A micrometeorological perspective into wildland fire dynamics

Name of the Speaker: Dr. Tirtha Banerjee

Title of the Seminar: A micrometeorological perspective into wildland fire dynamics

Date and Time: 27th December 2023 (Wednesday), 10:30 am

Online Platform: MS Teams (link to the video of the seminar)

About the Speaker: Dr. Tirtha Banerjee is an Associate Professor at the Department of Civil and Environmental Engineering, University of California, Irvine. He received his B.E. degree in Civil Engineering from Jadavpur University (Calcutta, India) in 2011 and his Ph.D. in Environmental Science from Duke University (Durham, NC, USA) in 2015. After conducting postdoctoral research at Karlsruhe Institute of Technology (KIT) in Germany and Los Alamos National Lab (NM, USA) as a Chick Keller Postdoctoral Fellow in climate science and subsequently, as a Director’s Fellow in atmospheric sciences, he joined UC Irvine in the fall of 2019, where he was an Assistant Professor till the fall of 2023. Research in the Boundary Layers and Turbulence (BLT) Lab led by Prof. Banerjee involves environmental fluid mechanics, biosphere-atmosphere interaction, and wildland fires using a range of theoretical, numerical, and experimental techniques. He was recently awarded the NSF CAREER Award to conduct research on the role of turbulent fluid dynamics in wildland fire behavior. He currently serves as an Associate Editor for the Journal of Applied Meteorology and Climatology (AMS), and Earth Systems and Environment (Springer); as an Editor for Agricultural and Forest Meteorology (Elsevier); as well as an Editorial board member for Scientific Reports (Nature). Prof. Banerjee also serves on the Science Advisory Panel of the Fire and Forest Resilience Task Force in the State of California and was recently Elected Vice-President of the Coupled Land-Atmosphere Systems (ICCLAS) Commission of the International Association of Hydrological Sciences (IAHS).

Abstract: Fire suppression activities in the past few decades in North America have led to higher fuel accumulations, which coupled with shifting hydroclimatic patterns has led to an increase in frequency and severity of wildland fires. Prescribed fires and fuel treatments such as mechanical thinning are deemed to be effective tools to manage fuel loads and establish a higher degree of control over landscape management and restoration against catastrophic megafires. However, assessing the effectiveness of fuel treatments is rendered complicated due to several factors such as wind, fuel moisture, and fire-atmospheric interactions at the fine scales. The present work explores these issues by using physics-based simulations and data analysis from novel experiments while varying the degrees of fuel treatments and fuel moisture, as observed during different stages of fuel management. Systematically varying these parameters yield widely different fire behavior patterns. Detailed analyses on turbulent heat and energy exchange are conducted to understand the fundamental processes governing varying regimes of fire intensity, fire spread, ember transport, and fuel consumption under different conditions of fuel moisture and treatment. The conclusions are generalized to highlight the importance of considering vegetation response to hydrometeorological events, coupled with fine-scale fire-atmosphere interactions while managing wildland fire behavior. On the other hand, wildland fires themselves are characterized by their own weather which is driven by both shear and buoyancy-driven turbulence. They also act as a local source for scalars, namely greenhouse gases (such as carbon dioxide and water) and soot particles as resultants of the ignition process. In this talk, we will explore the complex turbulent dynamics of wildfire propagation using the tools of micrometeorology. Insights into the energetics of turbulent exchange processes during fire propagation will lead to a better understanding and improved models for wildland fire behavior.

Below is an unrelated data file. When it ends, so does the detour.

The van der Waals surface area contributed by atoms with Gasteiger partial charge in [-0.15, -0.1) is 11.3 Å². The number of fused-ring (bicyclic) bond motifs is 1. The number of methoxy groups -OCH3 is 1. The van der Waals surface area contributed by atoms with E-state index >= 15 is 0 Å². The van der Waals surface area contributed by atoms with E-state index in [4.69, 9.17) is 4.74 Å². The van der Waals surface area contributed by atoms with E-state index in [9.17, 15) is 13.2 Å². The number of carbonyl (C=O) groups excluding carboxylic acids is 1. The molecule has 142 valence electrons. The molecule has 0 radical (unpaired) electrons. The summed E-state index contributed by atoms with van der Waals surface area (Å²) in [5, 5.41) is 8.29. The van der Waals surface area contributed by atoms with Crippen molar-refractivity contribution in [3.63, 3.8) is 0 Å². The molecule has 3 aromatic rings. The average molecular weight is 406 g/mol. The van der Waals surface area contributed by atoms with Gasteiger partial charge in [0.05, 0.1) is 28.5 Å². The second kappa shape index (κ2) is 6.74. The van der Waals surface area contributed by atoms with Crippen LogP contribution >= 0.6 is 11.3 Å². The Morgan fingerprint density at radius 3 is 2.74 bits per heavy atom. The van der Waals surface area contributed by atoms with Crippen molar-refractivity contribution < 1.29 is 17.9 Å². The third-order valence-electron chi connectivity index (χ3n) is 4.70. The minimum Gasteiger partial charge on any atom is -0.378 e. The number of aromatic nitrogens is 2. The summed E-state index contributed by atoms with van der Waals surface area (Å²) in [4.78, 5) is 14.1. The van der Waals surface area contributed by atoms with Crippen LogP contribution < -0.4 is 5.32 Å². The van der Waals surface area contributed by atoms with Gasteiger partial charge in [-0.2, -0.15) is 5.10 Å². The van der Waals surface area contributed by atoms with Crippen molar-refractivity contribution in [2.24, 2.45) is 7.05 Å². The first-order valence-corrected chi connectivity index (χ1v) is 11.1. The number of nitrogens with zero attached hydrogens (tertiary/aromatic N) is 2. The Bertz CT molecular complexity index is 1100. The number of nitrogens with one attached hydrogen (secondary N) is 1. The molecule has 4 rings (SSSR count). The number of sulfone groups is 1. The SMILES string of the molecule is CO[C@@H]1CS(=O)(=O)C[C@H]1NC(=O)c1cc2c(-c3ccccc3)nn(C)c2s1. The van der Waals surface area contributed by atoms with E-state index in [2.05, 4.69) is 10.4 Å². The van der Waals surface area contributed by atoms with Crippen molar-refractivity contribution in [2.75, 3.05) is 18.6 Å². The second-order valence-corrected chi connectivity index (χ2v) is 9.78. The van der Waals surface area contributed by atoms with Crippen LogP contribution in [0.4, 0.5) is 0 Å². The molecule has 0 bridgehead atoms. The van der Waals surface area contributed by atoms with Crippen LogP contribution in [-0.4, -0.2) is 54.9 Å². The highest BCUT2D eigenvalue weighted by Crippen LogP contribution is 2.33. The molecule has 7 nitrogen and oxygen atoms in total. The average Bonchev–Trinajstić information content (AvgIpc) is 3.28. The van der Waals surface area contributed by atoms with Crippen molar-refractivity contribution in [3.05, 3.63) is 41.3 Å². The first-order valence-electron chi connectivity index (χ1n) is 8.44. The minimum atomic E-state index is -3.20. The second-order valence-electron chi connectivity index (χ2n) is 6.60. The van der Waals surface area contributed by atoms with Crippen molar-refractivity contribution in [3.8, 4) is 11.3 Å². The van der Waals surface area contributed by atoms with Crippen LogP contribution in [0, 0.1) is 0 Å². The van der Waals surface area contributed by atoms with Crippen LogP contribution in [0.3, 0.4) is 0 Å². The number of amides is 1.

Date(s) - 27/12/2023
10:30 am - 11:30 am

Interdisciplinary Centre for Water Research (ICWaR) - IISc Bangalore